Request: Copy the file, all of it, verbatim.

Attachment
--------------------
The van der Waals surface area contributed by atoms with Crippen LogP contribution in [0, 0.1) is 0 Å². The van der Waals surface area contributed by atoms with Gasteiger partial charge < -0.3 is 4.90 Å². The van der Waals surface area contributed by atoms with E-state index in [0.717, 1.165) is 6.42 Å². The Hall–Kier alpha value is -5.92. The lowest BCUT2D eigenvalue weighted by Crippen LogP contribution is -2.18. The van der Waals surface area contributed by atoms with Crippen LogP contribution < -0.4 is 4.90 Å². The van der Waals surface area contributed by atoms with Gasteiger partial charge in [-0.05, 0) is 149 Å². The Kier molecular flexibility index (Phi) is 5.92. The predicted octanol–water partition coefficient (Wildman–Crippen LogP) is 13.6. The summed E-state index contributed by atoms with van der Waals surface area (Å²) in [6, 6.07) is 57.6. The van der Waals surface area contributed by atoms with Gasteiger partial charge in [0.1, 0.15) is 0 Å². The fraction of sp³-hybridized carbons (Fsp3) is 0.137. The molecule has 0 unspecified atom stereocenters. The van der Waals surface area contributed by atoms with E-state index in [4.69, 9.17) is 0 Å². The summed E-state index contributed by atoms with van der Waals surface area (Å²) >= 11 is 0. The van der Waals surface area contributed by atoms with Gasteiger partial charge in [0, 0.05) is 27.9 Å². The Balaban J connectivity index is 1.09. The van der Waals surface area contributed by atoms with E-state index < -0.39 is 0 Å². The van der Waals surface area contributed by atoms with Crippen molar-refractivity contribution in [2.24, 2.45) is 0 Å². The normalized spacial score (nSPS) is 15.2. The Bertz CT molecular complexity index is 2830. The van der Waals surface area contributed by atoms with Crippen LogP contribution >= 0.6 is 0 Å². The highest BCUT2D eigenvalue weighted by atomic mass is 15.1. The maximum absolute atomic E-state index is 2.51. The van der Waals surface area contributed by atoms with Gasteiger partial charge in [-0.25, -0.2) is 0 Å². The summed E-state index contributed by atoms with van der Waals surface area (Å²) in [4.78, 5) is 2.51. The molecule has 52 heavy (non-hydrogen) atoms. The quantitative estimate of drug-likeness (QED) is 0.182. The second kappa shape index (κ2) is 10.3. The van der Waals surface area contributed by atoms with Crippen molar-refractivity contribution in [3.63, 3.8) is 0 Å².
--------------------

The van der Waals surface area contributed by atoms with Crippen LogP contribution in [0, 0.1) is 0 Å². The van der Waals surface area contributed by atoms with Gasteiger partial charge < -0.3 is 4.90 Å². The van der Waals surface area contributed by atoms with E-state index in [0.717, 1.165) is 6.42 Å². The Hall–Kier alpha value is -5.92. The lowest BCUT2D eigenvalue weighted by Crippen LogP contribution is -2.18. The van der Waals surface area contributed by atoms with Crippen LogP contribution < -0.4 is 4.90 Å². The van der Waals surface area contributed by atoms with Gasteiger partial charge in [-0.05, 0) is 149 Å². The Kier molecular flexibility index (Phi) is 5.92. The predicted octanol–water partition coefficient (Wildman–Crippen LogP) is 13.6. The summed E-state index contributed by atoms with van der Waals surface area (Å²) in [6, 6.07) is 57.6. The van der Waals surface area contributed by atoms with Gasteiger partial charge in [0.1, 0.15) is 0 Å². The fraction of sp³-hybridized carbons (Fsp3) is 0.137. The molecule has 0 unspecified atom stereocenters. The van der Waals surface area contributed by atoms with E-state index in [4.69, 9.17) is 0 Å². The summed E-state index contributed by atoms with van der Waals surface area (Å²) >= 11 is 0. The van der Waals surface area contributed by atoms with Gasteiger partial charge in [0, 0.05) is 27.9 Å². The Balaban J connectivity index is 1.09. The van der Waals surface area contributed by atoms with E-state index < -0.39 is 0 Å². The van der Waals surface area contributed by atoms with Crippen molar-refractivity contribution in [2.24, 2.45) is 0 Å². The normalized spacial score (nSPS) is 15.2. The Bertz CT molecular complexity index is 2830. The van der Waals surface area contributed by atoms with Crippen LogP contribution >= 0.6 is 0 Å². The highest BCUT2D eigenvalue weighted by atomic mass is 15.1. The maximum absolute atomic E-state index is 2.51. The van der Waals surface area contributed by atoms with Gasteiger partial charge in [-0.25, -0.2) is 0 Å². The summed E-state index contributed by atoms with van der Waals surface area (Å²) in [4.78, 5) is 2.51. The molecule has 52 heavy (non-hydrogen) atoms. The quantitative estimate of drug-likeness (QED) is 0.182. The second kappa shape index (κ2) is 10.3. The van der Waals surface area contributed by atoms with Crippen molar-refractivity contribution in [3.63, 3.8) is 0 Å².